Wednesday, October 18, 2006

If you do charity, your house will always be rich.'

By Sharida Mohamedjoesoef, Ramadan Roundup III for the Amsterdam Weekly

True, I could have easily opted for a Turkish or Moroccan Ramadan event and, by God, there are plenty of those at the moment. Yet, this time, thrill-seeking me decided to head for Pakistan Day, if only to make it clear that birds of a Muslim feather do not necessarily flock together. Mind you, before I set out, I meticulously examined the programme and its organisers to make sure that your unveiled Ramadan reporter would not be kicked unceremoniously out by some lost Taliban sympathiser before she could say 'as-Salaam Aleikoum'. But it all turned out very Sharia--oops, Sharida-proof. Phew. Sigh of relief.

The event was organised by Sabra Bano, a Pakistani feminist who has lived in the Netherlands for 20 years, and now heads the Dutch chapter of Gender Concerns International. That name may not ring a bell, but if I told you that the Egyptian branch includes none other than prominent writer Nawal al Saadawi... Exactly. I rest my case.

'The reason for organising this Pakistan Day is twofold,' Bano says. 'Our primary aim is to commemorate the horrific earthquake that hit Pakistan on 8 October last year, leaving eighty thousand people dead and over three-and-a-half million homeless. This being organised by Gender Concerns International, it goes without saying that we also wish to raise awareness and funds to help relieve the plight of Pakistani women in particular.'

Bano's timing is impeccable--what better moment to organise such an event than in the holy month of Ramadan, a month which in essence is about charity, about caring for those who are less well-off. And with half a million Pakistanis still homeless, I'd say they definitely qualify as being in dire need.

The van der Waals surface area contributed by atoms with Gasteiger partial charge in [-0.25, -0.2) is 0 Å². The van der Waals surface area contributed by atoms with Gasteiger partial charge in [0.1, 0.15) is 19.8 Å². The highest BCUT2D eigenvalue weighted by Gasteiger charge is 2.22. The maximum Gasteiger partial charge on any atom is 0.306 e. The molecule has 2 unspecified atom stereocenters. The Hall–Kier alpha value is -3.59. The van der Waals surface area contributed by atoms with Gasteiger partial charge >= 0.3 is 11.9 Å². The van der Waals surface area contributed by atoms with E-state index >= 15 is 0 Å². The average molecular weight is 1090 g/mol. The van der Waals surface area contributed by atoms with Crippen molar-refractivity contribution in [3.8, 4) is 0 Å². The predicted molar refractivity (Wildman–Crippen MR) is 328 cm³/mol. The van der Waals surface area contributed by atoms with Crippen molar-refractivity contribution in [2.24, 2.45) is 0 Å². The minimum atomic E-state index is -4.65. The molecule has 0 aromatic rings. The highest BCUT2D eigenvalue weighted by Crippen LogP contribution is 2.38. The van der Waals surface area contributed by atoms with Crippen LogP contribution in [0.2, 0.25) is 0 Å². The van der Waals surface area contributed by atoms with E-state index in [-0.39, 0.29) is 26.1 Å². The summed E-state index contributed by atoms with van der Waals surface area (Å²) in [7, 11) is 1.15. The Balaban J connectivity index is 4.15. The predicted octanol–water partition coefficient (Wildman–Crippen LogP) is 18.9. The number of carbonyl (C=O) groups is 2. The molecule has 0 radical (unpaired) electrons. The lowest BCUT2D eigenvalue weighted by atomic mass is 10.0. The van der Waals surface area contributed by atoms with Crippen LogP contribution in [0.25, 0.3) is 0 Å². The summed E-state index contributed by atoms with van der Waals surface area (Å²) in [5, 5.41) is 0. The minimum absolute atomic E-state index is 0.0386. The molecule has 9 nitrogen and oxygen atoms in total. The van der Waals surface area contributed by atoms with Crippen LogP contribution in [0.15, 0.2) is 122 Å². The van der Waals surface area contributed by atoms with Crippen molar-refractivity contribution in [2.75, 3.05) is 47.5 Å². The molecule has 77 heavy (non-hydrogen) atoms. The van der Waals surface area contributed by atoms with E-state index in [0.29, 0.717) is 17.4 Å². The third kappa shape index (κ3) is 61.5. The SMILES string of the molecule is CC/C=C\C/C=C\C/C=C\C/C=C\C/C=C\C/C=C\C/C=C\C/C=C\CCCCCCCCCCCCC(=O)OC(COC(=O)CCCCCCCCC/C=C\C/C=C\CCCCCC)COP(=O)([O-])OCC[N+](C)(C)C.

As the day got underway, the big hall of the KIT Tropentheater gradually filled with what must have been hundreds of people, a large number of who were young Pakistani boys and girls blessed with dashing good looks. And not a burka in sight. (How else would I have known about the looks?).

Some had come for the debate on gender issues, which turned out a bit of a non-event according to Mohammad Amer: 'This was not a proper debate at all and there was no room for tricky questions, for instance about the role religious Muslim zealots played in denying female aid workers entry in the disaster-stricken areas.'

Most, however, had come to see Sheema Kermani and Khamisu Khan, two living legends in Pakistan, and Kermani not just for her classical dance, either--in her home country she is well-known for her outspoken feminist views.

Just before Iftar, the traditional breaking of the fast, we were treated to a virtuoso performance from alghoza player Khamisu Khan who was accompanied by a single tabla player. An alghoza is an instrument made up of two flutes of equal length joined together. One Pakistani man dressed in a smart business suit clambered on to the stage and danced around like a whirling dervish, going faster and faster, in sync with the applauding audience.

This was definitely a most enjoyable Ramadan gathering, showing a different side of Pakistan, with its informal character, spontaneity, and Bollywood-style music filling the marble hall. People queued to generously ladle steaming traditional food onto their plates. Let's hope that they were equally generous when putting money in the collection boxes...